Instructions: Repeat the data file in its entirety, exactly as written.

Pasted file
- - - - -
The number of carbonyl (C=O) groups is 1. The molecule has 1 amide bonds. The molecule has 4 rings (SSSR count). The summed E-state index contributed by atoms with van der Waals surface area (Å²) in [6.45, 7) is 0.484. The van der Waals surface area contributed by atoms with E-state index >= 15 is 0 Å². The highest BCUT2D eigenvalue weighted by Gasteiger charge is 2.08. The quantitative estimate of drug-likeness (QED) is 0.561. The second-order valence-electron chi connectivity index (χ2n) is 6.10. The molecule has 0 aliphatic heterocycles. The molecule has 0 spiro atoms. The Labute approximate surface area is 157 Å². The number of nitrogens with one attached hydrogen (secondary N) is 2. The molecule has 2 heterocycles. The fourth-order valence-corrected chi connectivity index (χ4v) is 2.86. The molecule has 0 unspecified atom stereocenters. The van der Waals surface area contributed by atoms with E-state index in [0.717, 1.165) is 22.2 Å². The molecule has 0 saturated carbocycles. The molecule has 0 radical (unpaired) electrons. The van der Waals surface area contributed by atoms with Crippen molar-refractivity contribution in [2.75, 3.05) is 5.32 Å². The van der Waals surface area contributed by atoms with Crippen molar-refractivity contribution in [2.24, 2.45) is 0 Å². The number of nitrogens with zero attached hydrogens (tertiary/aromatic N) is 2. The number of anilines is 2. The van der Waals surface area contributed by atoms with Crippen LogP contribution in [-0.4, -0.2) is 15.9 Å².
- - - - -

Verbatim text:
The number of carbonyl (C=O) groups is 1. The molecule has 1 amide bonds. The molecule has 4 rings (SSSR count). The summed E-state index contributed by atoms with van der Waals surface area (Å²) in [6.45, 7) is 0.484. The van der Waals surface area contributed by atoms with E-state index >= 15 is 0 Å². The highest BCUT2D eigenvalue weighted by Gasteiger charge is 2.08. The quantitative estimate of drug-likeness (QED) is 0.561. The second-order valence-electron chi connectivity index (χ2n) is 6.10. The molecule has 0 aliphatic heterocycles. The molecule has 0 spiro atoms. The Labute approximate surface area is 157 Å². The number of nitrogens with one attached hydrogen (secondary N) is 2. The molecule has 2 heterocycles. The fourth-order valence-corrected chi connectivity index (χ4v) is 2.86. The molecule has 0 unspecified atom stereocenters. The van der Waals surface area contributed by atoms with E-state index in [0.717, 1.165) is 22.2 Å². The molecule has 0 saturated carbocycles. The molecule has 0 radical (unpaired) electrons. The van der Waals surface area contributed by atoms with Crippen molar-refractivity contribution in [2.75, 3.05) is 5.32 Å². The van der Waals surface area contributed by atoms with Crippen molar-refractivity contribution in [2.24, 2.45) is 0 Å². The number of nitrogens with zero attached hydrogens (tertiary/aromatic N) is 2. The number of anilines is 2. The van der Waals surface area contributed by atoms with Crippen LogP contribution in [-0.4, -0.2) is 15.9 Å².